Bob: Well... Maybe. But even here, they didn’t match us up. I wasn’t getting a lot of hits. And the churches that were calling me—I don’t know how they matched us, because they were pretty fundamental-conservative. But just on a whim, I said “Gosh, I don’t know a lot about Oregon, and I’ve never been west.” So I just started looking at churches that were available in Oregon. And I found this church. It was right on the ocean, and I love the ocean. So I googled the community, and thought that it looked like a great community. So I joked to people in my office at the hospital, and I said, “I’ve found my new church!” And they were like, “Yeah, right.” [laughter] And I said, “No, this is going to be my new church!” and they looked at me and said, “You... and a hundred other people!” [laughter] I don’t know how many other people might have applied, but that day I sent out my résumé, and that night we went out to celebrate: my daughter had just been accepted into nursing school. We were at a restaurant in Wichita, and we got talking with the waiter, and my son said something about being from the coast. And the waiter said, “Oh yeah, me too! Where are you from?” And Zach told him we were from Connecticut. And he says, “Oh, I’m from the other coast—I’m from Oregon.” And I said, “No kidding! I just sent out a résumé for a job in Oregon.” And he said, “Where?” And I said, “Ya-chits?” [laughter] And he said, “No, actually it’s pronounced Yachats, and that’s where I’m from!”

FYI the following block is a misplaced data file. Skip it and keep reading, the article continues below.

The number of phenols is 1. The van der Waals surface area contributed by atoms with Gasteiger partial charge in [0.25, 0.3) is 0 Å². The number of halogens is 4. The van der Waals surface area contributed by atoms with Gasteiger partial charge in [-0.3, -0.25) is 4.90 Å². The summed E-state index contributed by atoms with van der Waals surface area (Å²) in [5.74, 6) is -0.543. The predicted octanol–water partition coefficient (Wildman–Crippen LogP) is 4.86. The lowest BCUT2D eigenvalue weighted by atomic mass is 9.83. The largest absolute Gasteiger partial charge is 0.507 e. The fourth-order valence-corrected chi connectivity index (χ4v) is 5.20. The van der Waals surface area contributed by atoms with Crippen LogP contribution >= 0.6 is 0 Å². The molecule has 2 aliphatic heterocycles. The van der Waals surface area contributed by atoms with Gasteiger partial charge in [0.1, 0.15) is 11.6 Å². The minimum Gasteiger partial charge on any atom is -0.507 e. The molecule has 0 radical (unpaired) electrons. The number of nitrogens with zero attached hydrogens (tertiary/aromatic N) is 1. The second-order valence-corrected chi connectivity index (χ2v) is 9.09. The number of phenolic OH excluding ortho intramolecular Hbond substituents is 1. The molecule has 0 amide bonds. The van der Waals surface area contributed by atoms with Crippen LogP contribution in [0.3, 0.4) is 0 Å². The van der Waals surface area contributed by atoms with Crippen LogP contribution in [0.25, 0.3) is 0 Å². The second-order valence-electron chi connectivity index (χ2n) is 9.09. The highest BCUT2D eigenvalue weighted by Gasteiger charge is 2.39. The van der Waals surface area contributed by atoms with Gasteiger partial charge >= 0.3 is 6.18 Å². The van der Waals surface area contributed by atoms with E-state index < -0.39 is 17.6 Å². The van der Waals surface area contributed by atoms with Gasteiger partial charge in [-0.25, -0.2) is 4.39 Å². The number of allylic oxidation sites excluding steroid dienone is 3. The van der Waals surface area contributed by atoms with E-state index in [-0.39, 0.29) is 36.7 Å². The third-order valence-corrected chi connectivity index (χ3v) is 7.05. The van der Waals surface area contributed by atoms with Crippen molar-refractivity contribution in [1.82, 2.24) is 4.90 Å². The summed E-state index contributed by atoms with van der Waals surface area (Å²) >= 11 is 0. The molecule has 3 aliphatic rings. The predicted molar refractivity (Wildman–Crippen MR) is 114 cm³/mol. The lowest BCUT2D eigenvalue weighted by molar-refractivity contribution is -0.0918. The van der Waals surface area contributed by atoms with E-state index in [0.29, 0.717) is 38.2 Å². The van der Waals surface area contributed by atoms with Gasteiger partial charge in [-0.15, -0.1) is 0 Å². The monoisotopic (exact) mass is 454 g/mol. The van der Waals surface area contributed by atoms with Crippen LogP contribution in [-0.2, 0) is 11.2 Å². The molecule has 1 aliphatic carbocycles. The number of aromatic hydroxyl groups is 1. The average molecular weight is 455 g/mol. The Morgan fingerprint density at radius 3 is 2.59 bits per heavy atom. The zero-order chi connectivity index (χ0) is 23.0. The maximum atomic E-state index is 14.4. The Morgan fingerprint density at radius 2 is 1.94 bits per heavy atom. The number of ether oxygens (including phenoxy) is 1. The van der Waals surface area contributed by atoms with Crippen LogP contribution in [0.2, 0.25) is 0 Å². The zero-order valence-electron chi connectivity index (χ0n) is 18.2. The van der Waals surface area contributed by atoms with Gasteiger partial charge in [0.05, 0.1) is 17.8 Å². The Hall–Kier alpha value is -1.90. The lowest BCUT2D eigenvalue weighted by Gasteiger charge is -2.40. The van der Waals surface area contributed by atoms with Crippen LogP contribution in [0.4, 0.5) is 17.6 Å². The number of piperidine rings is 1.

TYG-GD: [open-mouthed pause] No way!
TYG: What a ridiculous series of coincidences!
Bob: I think his name was Ryan. All I had was his first name; he wrote it on the back of his business card. He said his grand-parents were actually from Yachats, but he summered here with them. He told me about all the places I had to check out, Cape Perpetua and Devil’s Churn, the sea lion caves...
TYG: I bet you were hooked!
Bob: I had never heard of Yachats in my entire life, and the day I apply... it was just too weird. I think the next day I got a call from Nan Scott, and said that they would love to talk to me. So we set up a Skype interview. I agonized over how to present myself. The presbytery that I was in in Kansas was a very conservative presbytery. And I really struggled with how I [should] present myself, having a much more progressive, liberal understanding of scripture.